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published lists of ethnic subdivision in the entire Philippines. Much of
what we know as the Ilocanos, the Tinguians, the Manobo, Samal to name
a few, and their corresponding territorial region came, I think, from a
population survey outlined by Beyer in the early years of American rule.
The book is also insightful in charting the role of politics and the
historical processes that underwent with it in creating and shaping ethnic
identities particularly supra-villages or regional identities. In the case of
the Cordillera, Finin successfully demonstrated how American colonial
policies influenced all subsequent imaginings of the Igorot both at the
regional and state levels, beginning in the indigenisation of public offices
which basically entails the placing of native Igorot on key administrative
positions and all the sentiments that went with it, and the impact of
nationalist movement which have reached the Cordillera due mainly to
Igorots who studied in Manila during the turbulent Marcos years.
This book is an important addition to the already growing
literature on Cordillera history. One can surely consider that this work is
a modern classic in Igorot/Cordillera studies along with William Henry
Scott’s The Discovery of the Igorot and Felix Keesing’s The Ethnohistory of
Northern Luzon. Students working on Cordillera history and culture as
well for those who study American colonial legacies in the Philippines
will find this book informative as it is interesting to an Igorot friend I
happened to share in reading it.
Zhangzhou Ware Found in the Philippines: “Swatow” Export Ceramics
from Fujian 16th to 17th Century
Edited by Rita C. Tan
(with contributions from Li Jian An, Dr. Eusebio Dizon and Bobby Orillaneda)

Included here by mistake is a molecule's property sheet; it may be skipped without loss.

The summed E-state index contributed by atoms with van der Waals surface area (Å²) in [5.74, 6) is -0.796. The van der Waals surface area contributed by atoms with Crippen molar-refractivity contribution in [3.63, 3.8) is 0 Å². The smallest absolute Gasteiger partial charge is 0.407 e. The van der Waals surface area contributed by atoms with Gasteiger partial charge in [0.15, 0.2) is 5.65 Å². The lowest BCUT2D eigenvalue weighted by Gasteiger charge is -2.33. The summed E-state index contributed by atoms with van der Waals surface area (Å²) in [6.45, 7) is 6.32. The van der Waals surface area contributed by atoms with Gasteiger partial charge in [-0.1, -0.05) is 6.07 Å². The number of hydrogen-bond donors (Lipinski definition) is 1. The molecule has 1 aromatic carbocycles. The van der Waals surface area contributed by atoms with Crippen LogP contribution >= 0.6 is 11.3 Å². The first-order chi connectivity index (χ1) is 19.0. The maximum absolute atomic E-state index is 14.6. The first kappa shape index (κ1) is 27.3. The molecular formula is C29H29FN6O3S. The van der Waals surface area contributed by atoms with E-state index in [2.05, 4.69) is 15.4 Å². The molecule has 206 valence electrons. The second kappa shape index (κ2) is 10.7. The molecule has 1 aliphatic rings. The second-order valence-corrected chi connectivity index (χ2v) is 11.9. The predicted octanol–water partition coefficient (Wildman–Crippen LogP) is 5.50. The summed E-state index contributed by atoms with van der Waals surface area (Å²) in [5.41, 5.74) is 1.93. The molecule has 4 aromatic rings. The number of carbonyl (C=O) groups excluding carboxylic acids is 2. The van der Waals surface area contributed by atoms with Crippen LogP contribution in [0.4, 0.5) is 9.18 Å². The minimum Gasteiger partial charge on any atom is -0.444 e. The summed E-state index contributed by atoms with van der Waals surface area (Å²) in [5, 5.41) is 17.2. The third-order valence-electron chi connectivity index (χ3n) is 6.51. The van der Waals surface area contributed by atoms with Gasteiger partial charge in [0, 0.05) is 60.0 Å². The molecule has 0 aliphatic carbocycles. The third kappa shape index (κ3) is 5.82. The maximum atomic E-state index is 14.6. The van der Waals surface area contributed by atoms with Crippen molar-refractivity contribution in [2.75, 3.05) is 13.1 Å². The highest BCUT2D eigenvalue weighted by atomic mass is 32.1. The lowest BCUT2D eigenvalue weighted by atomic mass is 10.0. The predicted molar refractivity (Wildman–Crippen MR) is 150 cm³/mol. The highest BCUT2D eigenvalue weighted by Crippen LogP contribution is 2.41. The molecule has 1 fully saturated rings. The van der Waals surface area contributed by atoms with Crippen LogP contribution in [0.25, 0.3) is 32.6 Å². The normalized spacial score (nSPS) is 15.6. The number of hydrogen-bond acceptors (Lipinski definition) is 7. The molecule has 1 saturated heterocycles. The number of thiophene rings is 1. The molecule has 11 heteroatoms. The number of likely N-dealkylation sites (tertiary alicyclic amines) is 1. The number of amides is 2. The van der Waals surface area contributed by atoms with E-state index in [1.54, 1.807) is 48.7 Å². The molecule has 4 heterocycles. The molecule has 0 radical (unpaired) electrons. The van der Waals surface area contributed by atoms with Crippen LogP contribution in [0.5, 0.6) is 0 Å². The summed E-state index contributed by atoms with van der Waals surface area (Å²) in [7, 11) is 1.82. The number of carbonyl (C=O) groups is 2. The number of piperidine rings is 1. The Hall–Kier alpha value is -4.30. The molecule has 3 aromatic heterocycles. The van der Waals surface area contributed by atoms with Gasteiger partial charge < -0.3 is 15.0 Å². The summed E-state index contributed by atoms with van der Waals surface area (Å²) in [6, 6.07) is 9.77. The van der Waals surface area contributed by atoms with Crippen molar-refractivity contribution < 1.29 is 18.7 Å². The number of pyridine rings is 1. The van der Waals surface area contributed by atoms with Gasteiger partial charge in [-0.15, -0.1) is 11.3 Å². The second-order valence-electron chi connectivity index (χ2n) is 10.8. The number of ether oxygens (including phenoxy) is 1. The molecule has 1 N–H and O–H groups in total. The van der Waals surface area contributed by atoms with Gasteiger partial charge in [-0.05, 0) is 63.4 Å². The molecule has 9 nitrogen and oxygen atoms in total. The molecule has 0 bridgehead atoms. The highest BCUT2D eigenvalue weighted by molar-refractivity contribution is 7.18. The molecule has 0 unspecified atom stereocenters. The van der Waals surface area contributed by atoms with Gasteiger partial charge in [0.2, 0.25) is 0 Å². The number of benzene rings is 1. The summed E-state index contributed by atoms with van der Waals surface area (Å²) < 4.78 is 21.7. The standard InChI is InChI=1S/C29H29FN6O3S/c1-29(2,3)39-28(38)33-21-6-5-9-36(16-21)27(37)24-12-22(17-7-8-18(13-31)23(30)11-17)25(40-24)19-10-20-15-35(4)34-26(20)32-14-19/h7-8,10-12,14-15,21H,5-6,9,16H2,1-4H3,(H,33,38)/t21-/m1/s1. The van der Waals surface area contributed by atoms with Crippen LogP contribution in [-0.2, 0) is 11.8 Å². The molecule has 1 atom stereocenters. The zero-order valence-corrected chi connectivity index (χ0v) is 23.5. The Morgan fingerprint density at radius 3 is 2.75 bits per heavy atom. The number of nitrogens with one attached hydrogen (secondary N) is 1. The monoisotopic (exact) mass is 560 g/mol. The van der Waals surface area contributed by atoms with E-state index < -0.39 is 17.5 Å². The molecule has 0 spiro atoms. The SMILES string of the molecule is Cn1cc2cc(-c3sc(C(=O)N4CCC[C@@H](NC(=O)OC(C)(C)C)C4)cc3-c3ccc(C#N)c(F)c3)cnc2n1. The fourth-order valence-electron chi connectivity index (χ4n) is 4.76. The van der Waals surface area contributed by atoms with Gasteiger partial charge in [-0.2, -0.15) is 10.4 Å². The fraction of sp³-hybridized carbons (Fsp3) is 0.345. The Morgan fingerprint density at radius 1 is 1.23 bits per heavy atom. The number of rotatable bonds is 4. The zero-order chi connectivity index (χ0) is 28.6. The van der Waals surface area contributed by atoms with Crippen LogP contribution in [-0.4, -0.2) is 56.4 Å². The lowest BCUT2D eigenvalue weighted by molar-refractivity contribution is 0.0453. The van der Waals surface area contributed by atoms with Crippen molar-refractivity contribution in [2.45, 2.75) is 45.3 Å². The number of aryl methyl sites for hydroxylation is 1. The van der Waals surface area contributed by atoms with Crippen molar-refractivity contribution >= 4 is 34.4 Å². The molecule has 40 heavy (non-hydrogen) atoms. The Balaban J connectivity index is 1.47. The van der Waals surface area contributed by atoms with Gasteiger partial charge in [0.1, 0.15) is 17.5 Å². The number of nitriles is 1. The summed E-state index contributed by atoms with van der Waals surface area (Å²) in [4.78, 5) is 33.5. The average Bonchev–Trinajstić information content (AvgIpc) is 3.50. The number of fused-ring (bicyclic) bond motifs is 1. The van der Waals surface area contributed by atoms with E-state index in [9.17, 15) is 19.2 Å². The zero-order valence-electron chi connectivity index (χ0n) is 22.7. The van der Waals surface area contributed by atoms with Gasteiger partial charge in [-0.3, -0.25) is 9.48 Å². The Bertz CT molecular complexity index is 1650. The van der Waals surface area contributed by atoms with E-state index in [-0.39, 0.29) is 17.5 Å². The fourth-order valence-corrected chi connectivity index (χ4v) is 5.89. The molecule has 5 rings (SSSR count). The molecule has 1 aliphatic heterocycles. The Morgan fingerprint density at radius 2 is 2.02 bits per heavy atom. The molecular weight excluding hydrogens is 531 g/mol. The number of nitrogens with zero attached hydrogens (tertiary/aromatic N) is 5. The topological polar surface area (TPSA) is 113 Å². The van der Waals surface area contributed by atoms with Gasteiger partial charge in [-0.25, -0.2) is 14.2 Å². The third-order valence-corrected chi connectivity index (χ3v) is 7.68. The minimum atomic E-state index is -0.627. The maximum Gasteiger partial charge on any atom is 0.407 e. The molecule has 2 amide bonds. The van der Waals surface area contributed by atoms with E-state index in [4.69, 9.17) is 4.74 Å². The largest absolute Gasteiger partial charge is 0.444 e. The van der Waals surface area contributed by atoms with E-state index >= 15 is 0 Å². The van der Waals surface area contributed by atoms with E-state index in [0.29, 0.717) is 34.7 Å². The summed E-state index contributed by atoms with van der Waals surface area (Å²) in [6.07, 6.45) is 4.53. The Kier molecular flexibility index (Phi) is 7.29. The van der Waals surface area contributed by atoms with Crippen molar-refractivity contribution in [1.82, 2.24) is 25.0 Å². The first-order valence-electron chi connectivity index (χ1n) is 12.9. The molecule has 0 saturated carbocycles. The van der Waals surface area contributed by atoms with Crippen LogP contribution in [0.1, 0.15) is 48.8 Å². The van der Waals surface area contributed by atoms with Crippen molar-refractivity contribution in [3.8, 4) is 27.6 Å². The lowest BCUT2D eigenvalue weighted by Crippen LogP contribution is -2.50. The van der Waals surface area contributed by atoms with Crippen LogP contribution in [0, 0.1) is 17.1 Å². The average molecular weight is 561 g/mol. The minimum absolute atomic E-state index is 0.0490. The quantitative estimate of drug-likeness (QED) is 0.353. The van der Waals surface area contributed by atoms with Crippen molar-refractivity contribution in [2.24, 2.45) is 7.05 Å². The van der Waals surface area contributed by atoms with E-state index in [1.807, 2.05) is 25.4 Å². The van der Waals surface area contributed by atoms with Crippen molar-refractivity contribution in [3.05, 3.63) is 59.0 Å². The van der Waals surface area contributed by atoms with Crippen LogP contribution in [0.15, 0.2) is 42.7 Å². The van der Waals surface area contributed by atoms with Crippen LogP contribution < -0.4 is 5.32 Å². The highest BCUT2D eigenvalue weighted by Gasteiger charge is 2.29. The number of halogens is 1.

2007. Malaysia: ArtPostAsia Pte. Ltd.
Review by Donna Arriola
Graduate student, Archaeological Studies Program, University of the Philippines
Countless coffee table books have been published on trade
ceramics – catalogues of exhibitions from private collections and
shipwreck finds. Zhangzhou Ware Found in the Philippines (“Swatow” Export
Ceramics from Fujian 16th to 17th Century) may at first glance look as if
following roughly the same format. But what is exceptional about this
book is that it offers something that has never been done before which is
72 Valientes
to present Zhangzhou ware found in the Philippines. It is a very wellwritten and exquisitely presented book that features the fifth exhibition of
the Oriental Ceramics Society of the Philippines, an organisation that aims
to document and celebrate oriental ceramics in the country. It is at the
Yuchengco Museum, dedicated to Chinese-Filipino heritage, located in
RCBC Plaza, Makati. It ran from October 11, 2007 to January 8, 2008 but
was extended until February. The exhibition featured 125 Zhangzhou
wares that demonstrated the variety of ceramics that were exported to the
Philippines during the late Ming. Also in the exhibit were artefacts and
images from the San Isidro and San Diego shipwrecks.
The author of the book is no stranger to the circle of ceramic
enthusiasts and the archaeological community who are frequent
audiences in her lectures and readers of her work. Rita C. Tan specialises
in 10th to 17th century Chinese trade ceramics and has already published
a coffee table book entitled Chinese and Vietnamese blue and white wares
found in the Philippines in 1997 along with Larry Gotauco and Allison